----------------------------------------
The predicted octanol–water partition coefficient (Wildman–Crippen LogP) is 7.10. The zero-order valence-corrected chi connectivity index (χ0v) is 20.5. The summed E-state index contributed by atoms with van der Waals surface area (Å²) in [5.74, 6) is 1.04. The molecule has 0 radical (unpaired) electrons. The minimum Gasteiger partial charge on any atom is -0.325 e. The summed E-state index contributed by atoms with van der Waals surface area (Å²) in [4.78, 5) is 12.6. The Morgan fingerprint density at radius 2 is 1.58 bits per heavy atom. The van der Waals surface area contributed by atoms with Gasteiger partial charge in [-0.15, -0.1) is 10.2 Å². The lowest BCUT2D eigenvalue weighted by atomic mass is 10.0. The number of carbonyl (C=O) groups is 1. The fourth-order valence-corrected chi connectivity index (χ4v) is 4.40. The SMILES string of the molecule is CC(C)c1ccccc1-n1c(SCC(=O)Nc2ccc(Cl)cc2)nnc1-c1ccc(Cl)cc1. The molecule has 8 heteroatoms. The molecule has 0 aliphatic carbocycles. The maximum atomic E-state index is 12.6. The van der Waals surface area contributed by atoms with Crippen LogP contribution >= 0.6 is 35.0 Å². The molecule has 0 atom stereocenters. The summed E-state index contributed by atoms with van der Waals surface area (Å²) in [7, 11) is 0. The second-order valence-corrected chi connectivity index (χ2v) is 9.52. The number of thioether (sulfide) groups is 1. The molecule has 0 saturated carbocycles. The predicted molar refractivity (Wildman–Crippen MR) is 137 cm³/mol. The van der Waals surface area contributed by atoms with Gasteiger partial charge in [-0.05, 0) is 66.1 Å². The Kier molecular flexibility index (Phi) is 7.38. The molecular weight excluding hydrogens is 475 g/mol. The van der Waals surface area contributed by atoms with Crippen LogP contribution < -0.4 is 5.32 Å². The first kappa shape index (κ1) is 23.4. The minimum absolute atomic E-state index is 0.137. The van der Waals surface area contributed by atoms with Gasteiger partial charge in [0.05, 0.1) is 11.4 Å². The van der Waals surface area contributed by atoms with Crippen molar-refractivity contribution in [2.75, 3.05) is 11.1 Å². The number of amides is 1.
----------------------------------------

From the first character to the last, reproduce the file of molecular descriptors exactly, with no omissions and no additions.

The predicted octanol–water partition coefficient (Wildman–Crippen LogP) is 7.10. The zero-order valence-corrected chi connectivity index (χ0v) is 20.5. The summed E-state index contributed by atoms with van der Waals surface area (Å²) in [5.74, 6) is 1.04. The molecule has 0 radical (unpaired) electrons. The minimum Gasteiger partial charge on any atom is -0.325 e. The summed E-state index contributed by atoms with van der Waals surface area (Å²) in [4.78, 5) is 12.6. The Morgan fingerprint density at radius 2 is 1.58 bits per heavy atom. The van der Waals surface area contributed by atoms with Gasteiger partial charge in [-0.15, -0.1) is 10.2 Å². The lowest BCUT2D eigenvalue weighted by atomic mass is 10.0. The number of carbonyl (C=O) groups is 1. The fourth-order valence-corrected chi connectivity index (χ4v) is 4.40. The SMILES string of the molecule is CC(C)c1ccccc1-n1c(SCC(=O)Nc2ccc(Cl)cc2)nnc1-c1ccc(Cl)cc1. The molecule has 8 heteroatoms. The molecule has 0 aliphatic carbocycles. The maximum atomic E-state index is 12.6. The van der Waals surface area contributed by atoms with Crippen LogP contribution >= 0.6 is 35.0 Å². The molecule has 0 atom stereocenters. The summed E-state index contributed by atoms with van der Waals surface area (Å²) in [7, 11) is 0. The second-order valence-corrected chi connectivity index (χ2v) is 9.52. The number of thioether (sulfide) groups is 1. The molecule has 0 saturated carbocycles. The predicted molar refractivity (Wildman–Crippen MR) is 137 cm³/mol. The van der Waals surface area contributed by atoms with Gasteiger partial charge in [-0.05, 0) is 66.1 Å². The Kier molecular flexibility index (Phi) is 7.38. The molecular weight excluding hydrogens is 475 g/mol. The van der Waals surface area contributed by atoms with Crippen LogP contribution < -0.4 is 5.32 Å². The first kappa shape index (κ1) is 23.4. The minimum absolute atomic E-state index is 0.137. The van der Waals surface area contributed by atoms with Gasteiger partial charge in [0.05, 0.1) is 11.4 Å². The van der Waals surface area contributed by atoms with Crippen molar-refractivity contribution in [2.75, 3.05) is 11.1 Å². The number of amides is 1.